Employee Health Is a Major Determining Factor For Workplace Productivity

Employee health is a major determining factor for employee productivity and one could argue that it is the most important factor

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The COVID-19 pandemic has drastically changed the perception of health and fitness in the workplace, with mental health in particular being given the attention it has long deserved. That said, physical and mental health are inextricably linked, and as the saying goes, "sound body, sound mind' must become the mantra for workplace success.

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More importantly, the pandemic has shown the importance of looking after the health of an organisation's employees. People are the most important resource of any organisation, and companies must step up to ensure that their employees are given all the opportunities required to optimise their potential. I would argue that the basis for this is ensuring that employees' physical and mental health needs are addressed and catered to by company policies.

The Centre for Disease Control (CDC) in the US affirms that workplace health programs can increase productivity for a number of reasons including but not limited to:

  • Healthier employees are less likely to call in sick or use vacation time due to illness
  • Companies that support workplace health have a greater percentage of employees at work every day
  • Because employee health frequently carries over into better health behaviour that impact both the employee and their family (such as nutritious meals cooked at home or increased physical activity with the family), employees may miss less work caring for ill family members as well
  • Similarly, workplace health programs can reduce presenteeism — the measurable extent to which health symptoms, conditions, and diseases adversely affect the work productivity of individuals who choose to remain at work

A survey conducted by the CDC on the impact of obesity on workplace productivity is quite startling. Obese employees experience higher levels of absenteeism due to illness than normal weight employees. Normal-weight men miss an average of 3.0 days each year due to illness or injury. In comparison, overweight and obese men (BMI 25-35), miss approximately 2 more work days per year than normal-weight men, a 56 per cent increase. For women, the effects are even more pronounced, with women with a BMI of 40 or higher missing 141 per cent more work days each year compared to normal-weight women.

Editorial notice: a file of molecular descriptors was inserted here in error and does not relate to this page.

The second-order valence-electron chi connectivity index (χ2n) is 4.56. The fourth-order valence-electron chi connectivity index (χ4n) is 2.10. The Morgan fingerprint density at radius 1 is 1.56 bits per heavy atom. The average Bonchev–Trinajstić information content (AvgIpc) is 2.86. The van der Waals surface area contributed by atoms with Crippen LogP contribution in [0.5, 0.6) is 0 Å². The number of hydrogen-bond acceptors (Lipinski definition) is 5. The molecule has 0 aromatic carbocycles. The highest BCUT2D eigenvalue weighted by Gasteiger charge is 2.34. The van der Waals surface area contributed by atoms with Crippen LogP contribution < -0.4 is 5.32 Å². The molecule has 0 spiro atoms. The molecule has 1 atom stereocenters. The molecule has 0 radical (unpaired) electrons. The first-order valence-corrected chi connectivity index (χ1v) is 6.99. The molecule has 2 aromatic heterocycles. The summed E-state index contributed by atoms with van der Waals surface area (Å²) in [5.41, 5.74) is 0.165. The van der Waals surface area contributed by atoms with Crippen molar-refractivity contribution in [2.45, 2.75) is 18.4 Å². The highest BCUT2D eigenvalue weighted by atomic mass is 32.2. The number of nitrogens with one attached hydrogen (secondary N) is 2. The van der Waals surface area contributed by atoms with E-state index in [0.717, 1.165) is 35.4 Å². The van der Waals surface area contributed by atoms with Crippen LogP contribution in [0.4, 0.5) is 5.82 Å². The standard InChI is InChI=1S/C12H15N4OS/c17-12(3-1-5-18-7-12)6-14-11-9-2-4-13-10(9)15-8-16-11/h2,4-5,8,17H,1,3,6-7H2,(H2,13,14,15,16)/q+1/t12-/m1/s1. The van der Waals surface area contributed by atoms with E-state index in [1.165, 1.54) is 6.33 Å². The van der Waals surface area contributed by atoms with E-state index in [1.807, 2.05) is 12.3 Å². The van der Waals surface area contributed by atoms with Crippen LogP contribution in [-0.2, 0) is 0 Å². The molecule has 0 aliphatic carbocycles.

The cost savings achieved by providing a workplace health program can be measured against absenteeism among employees, reduced overtime to cover absent employees and the costs involved in training replacement employees.

Apart from a few exceptions, employee absenteeism is most often the result of poor mental and physical health. It's no secret that unhealthy and unhappy employees are more likely to call in sick, but according to Michael Thorpe, Host of the British Business podcast, businesses with a specific employee wellness support program can reduce absenteeism by almost 40 per cent.

Thorpe also argues that In extreme cases where employees feel undervalued, sick, and disengaged from their jobs, they will leave altogether. Statistically, those businesses that invest in programs that actively care for their employees' wellness have reported 65 per cent less staff turnover. Another report from the Business Solver shows that 93 per cent of employees say they're more likely to stay with an empathetic employer. I would also argue that there is a clear correlation between employee health and employee engagement. And it's no secret that engaged employees reportedly collaborate better and according to Best Companies research, perform 3.5 times better and are 50 per cent more productive.

While an employee wellness program sounds expensive, it doesn't necessarily need to be so. A basic employee wellness program could be designed by incorporating elements of the list below:

  • Sponsor gym memberships
  • Invest in ergonomic chairs for employees to cut down on back issues, a common employee health complaint
  • Installing healthy vending machines throughout the office
  • Offer standing desks
  • Host walk-and-talk meetings
  • Incorporate fun exercise programs, like a company step challenge with prizes for the top performing employees
  • Health screenings
  • Stress reduction programs, like meditation and yoga classes
  • Smoking cessation programs
  • Mental health/counselling programs
  • On-site fitness opportunities, like group classes

In conclusion, employee health is a major determining factor for employee productivity and one could argue that it is the most important factor. The links between health and employee engagement, employee absenteeism, burnout and employee collaboration have been borne out by several studies as elucidated above. More importantly, company bottom lines are negatively impacted when employee health prevents employees from performing at their optimal potential. I would like to end this article on a slightly less serious note. I think the British rock band got it completely correct with the opening line of one of the songs off their magnum opus "OK Computer'. It goes "Fitter, Happier, More Productive", summing up employee health and workplace productivity in one simple sentence!